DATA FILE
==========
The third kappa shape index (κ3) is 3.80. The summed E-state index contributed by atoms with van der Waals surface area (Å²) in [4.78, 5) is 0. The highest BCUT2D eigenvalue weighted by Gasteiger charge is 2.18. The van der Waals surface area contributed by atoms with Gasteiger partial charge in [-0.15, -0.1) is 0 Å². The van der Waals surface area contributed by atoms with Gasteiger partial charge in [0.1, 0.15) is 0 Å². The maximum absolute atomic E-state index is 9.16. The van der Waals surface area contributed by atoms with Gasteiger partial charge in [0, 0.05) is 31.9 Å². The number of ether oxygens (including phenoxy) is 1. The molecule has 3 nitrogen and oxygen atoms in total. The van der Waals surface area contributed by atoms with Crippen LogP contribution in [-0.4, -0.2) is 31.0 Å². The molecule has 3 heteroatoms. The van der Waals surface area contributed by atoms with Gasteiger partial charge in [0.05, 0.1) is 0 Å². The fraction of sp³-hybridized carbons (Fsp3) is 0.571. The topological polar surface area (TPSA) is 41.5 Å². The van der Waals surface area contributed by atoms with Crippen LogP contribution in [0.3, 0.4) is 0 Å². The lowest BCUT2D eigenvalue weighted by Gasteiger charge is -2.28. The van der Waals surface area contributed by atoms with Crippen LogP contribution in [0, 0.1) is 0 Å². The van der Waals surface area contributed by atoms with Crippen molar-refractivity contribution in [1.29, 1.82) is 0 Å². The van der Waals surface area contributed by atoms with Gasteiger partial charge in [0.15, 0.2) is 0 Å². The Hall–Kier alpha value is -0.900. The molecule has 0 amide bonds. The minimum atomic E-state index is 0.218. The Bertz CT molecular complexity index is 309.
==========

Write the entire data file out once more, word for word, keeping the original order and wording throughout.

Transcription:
The third kappa shape index (κ3) is 3.80. The summed E-state index contributed by atoms with van der Waals surface area (Å²) in [4.78, 5) is 0. The highest BCUT2D eigenvalue weighted by Gasteiger charge is 2.18. The van der Waals surface area contributed by atoms with Gasteiger partial charge in [-0.15, -0.1) is 0 Å². The van der Waals surface area contributed by atoms with Gasteiger partial charge in [0.1, 0.15) is 0 Å². The maximum absolute atomic E-state index is 9.16. The van der Waals surface area contributed by atoms with Gasteiger partial charge in [0, 0.05) is 31.9 Å². The number of ether oxygens (including phenoxy) is 1. The molecule has 3 nitrogen and oxygen atoms in total. The van der Waals surface area contributed by atoms with Crippen LogP contribution in [-0.4, -0.2) is 31.0 Å². The molecule has 3 heteroatoms. The van der Waals surface area contributed by atoms with Gasteiger partial charge in [0.05, 0.1) is 0 Å². The fraction of sp³-hybridized carbons (Fsp3) is 0.571. The topological polar surface area (TPSA) is 41.5 Å². The van der Waals surface area contributed by atoms with Crippen LogP contribution in [0.3, 0.4) is 0 Å². The lowest BCUT2D eigenvalue weighted by Gasteiger charge is -2.28. The van der Waals surface area contributed by atoms with Crippen LogP contribution in [0, 0.1) is 0 Å². The van der Waals surface area contributed by atoms with Crippen molar-refractivity contribution in [1.29, 1.82) is 0 Å². The van der Waals surface area contributed by atoms with Gasteiger partial charge in [0.15, 0.2) is 0 Å². The Hall–Kier alpha value is -0.900. The molecule has 0 amide bonds. The minimum atomic E-state index is 0.218. The Bertz CT molecular complexity index is 309.